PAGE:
Monday, November 12, 2018

Still thinking about the Great War...

Back in the Dark Ages before video games, I was once involved with a group of crazy people who were addicted to a board game called Diplomacy. It was based on a map of pre-WWI Europe and -- as you might guess from the name -- was not so much about tactics and ammunition as it was about making and breaking alliances. It was the between-moves huddles with other players that accounted for ninety percent of the game time, as we all tried to mislead (Sure, I went in the corner with Germany and Austro-Hungary, but I didn't make a deal with them), obfuscate (No, I'm not planning a naval battle, I just feel like talking to Britain and Turkey) and cheat (I know I promised not to stab you in the back. What, you believed me?).

It was a lot of fun, and along the way, repeated experiences hammered some basic principles of geopolitics into my head. I started with the naive view that all players were essentially in the same boat but eventually had to concede that your place on the map had a lot to do with your fate. If you're Great Britain, you become a major naval power ASAP or you lose. If you're Belgium and the Low Countries, it doesn't much matter what you do; Germany will wind up marching through you. And if you're the Austro-Hungarian Empire, you're screwed.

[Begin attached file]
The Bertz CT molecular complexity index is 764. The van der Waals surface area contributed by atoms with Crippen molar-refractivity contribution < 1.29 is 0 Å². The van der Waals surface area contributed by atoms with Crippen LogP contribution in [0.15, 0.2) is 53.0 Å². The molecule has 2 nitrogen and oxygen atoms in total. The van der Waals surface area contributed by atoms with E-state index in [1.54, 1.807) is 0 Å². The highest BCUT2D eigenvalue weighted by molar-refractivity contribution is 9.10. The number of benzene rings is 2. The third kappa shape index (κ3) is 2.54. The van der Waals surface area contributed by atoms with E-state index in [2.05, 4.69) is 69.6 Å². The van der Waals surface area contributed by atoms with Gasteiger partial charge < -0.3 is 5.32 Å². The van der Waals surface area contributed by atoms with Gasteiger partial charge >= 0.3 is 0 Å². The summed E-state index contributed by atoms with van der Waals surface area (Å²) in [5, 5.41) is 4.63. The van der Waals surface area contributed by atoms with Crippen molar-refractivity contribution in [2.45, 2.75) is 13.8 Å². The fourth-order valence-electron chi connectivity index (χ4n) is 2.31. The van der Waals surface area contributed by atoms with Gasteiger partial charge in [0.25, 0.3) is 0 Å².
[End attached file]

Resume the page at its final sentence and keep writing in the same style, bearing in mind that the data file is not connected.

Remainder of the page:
I wonder if all the Great Powers would have been so interested in war if they'd played a few rounds of Diplomacy first?


  1. "I wonder if all the Great Powers would have been so interested in war if they'd played a few rounds of Diplomacy first?"

    The French probably would have said that "the rules do not adequately reflect the superior spirit of our soldiers and our Ideology of the Offensive." The British would have said "our sea power would reduce Germany to desperation in a few months; the game does not properly simulate this." The Germans would have said "our General Staff's brilliance should have been reflected in a 2X multiplier for our troop strengths, at least." And the Russians would have said "our sacred obligation to our fellow orthodox Slavs still outweighs all else."

  2. But maybe, just maybe, the Austro-Hungarian Empire would have collected its toys and stayed home?

  3. I don't really know a lot about the AH Empire, but have the impression that the Emperor may not have been playing with a full deck, and that General Conrad was driving policy more than he should have been.

    Conflict among nationalities within the empire was a problem...Captain von Trapp ("the Captain" in The Sound of Music) noted that getting work done on his submarine resembled Penelope's Tapestry, and thought the Czechs in the shipyard were deliberately delaying the work.

  4. Oh, yes. The different nationalities making up the empire never were very well glued together. Yet another reason why they shouldn't have shaken the poor old creaky thing. I suspect a lot of the ruling class knew it was doomed and preferred to go out in a blaze of glory rather than quietly fading into irrelevance -- not having realized yet that the times had changed and there was going to be precious little glory in this war.


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